Joining a Writers’ Forum

My experience of a forum called Jericho Writers;

I signed up for Agent Hunter a year ago to learn more about the world of agenting and find out what ‘the commercial world’ thought of my books. I had previously published (NF) direct with Random House and my wonderful editor looked after my interests (things like fees for foreign rights, paperback editions and so on.) Now I’ve launched into writing fiction, everything is new and different!

What did I learn from agents? Well, I several of those I contacted replied saying they were very interested, read full manuscripts (of 2 different books), were generous with their time in long phone conversations and made suggestions for changes they felt would make the books more commercial. I wasn’t entirely happy with all their ideas but hell, this was a learning experiment so I did several re-writes.

But… for me it became a case of thus far but no further. Summary of the advice was, ‘Can you make the violence more graphic, the characters nastier––and can you get rid of the environmental bits?’ Or, same thing, from the opposite end, ‘Editors really want stories with a few environmental issues for children, so can you re-write the same story in half the length with simple language for children?’ Hmm. So environment is something that’s nice for kids but we expect them to grow out of it along with Santa and Peter Pan?

Well, seeing as the science in my SF stories has a lot of bio-science involved (and not so many tech-gadgets), this would make quite a hole in the plot lines! And I’ve met plenty of adults who are really looking for adventure stories that are not relentless pages of disillusion, revenge, greed and sadism. I can understand that this stuff sells, publishers are under pressure to ensure high sales, and agents will only get a good commission if that happens. So here’s the dilemma––do I focus on writing what I know will sell plenty or do I continue writing what I love, and accept that it will probably have a smaller audience?

Okay, you guessed it––I can only write what inspires me. The original stories and characters just arrive in my head and then grow as I write them down. Sometimes these ideas are the result of a fantastic conversation I’ve just had with someone, or a vivid dream… and 3 new books emerged from conversations with those agents! So it looks like I’ll be diving into the emerging world of self-publishing––and it looks quite complicated. I’m going to need some help here.

I discovered that Agent Hunter is now called Agent Match and is part of a writers’ forum called Jericho Writers. I started my exploring there, and found some really useful general advice appearing on the forums and dropping into my email inbox every week. Then I got sidetracked! (I’m very good at getting diverted, but it’s so interesting!)  Through the site I’ve met several other authors, learned about the kind of fiction they are writing, then through the personal messaging facility, swapped emails and exchanged chapters to comment on. This has been fantastic! The ongoing communication means that the insights of the person editing go much deeper as each chapter is explored. So, super thanks to Paul, Laura, Kevin, Steph and Rufus for insights, encouragement, and letting me look at your own wonderful stories!!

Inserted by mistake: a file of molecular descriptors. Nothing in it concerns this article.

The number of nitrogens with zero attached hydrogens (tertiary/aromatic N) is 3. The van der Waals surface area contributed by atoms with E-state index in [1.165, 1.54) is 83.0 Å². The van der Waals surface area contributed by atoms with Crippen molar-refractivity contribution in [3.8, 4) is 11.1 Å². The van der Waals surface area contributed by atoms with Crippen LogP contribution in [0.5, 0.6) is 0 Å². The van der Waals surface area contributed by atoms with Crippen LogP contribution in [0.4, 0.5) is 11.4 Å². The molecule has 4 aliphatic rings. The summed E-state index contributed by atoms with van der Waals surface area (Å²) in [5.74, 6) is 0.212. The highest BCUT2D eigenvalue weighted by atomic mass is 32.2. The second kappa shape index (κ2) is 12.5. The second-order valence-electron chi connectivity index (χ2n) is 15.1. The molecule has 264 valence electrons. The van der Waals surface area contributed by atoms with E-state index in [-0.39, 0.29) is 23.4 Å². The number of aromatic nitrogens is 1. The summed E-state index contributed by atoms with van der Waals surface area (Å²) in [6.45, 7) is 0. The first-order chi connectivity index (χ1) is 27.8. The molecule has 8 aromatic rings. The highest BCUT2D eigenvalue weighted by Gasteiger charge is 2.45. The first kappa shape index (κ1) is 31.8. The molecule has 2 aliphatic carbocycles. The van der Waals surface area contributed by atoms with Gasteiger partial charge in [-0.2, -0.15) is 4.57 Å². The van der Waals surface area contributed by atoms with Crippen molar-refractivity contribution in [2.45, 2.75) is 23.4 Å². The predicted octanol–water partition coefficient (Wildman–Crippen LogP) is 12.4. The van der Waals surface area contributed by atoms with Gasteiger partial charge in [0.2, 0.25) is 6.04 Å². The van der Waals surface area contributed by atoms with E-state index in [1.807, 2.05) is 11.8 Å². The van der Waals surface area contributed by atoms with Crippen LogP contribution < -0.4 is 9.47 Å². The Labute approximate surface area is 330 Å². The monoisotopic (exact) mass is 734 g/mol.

There is also an open forum on the Jericho website where writers can post shorter excerpts so that everyone can pile in with comments. This is also useful, and it’s a little closer to the kind of multiple-feedback you get from readers––except that everyone is supportive and constructive and never rude! So maybe not exactly like the free-for-all you get from readers! I think personally I find the one-to-one in-depth explorations the most rewarding but both methods complement each other.

(NB the personal messaging feature on Jericho has been taken down at the moment but they assure me it will be up and running again soon!)

Next stop, learning about self-publishing from resident advisers Harry and Stephanie…

 

 

 

2 Replies to “Joining a Writers’ Forum”

    1. Totally personal association! I was rock climbing at Joshua Tree a few years ago and we were looking for some untried routes away from the popular spots. Had to get through this canyon that looked completely blocked but was full of rounded, sort of friendly rocks like sleepy elephants and it turned out a reasonable route through after all. The getting-published maze felt equally daunting until some helpful people started to help. And then it was friendly and not so difficult after all!

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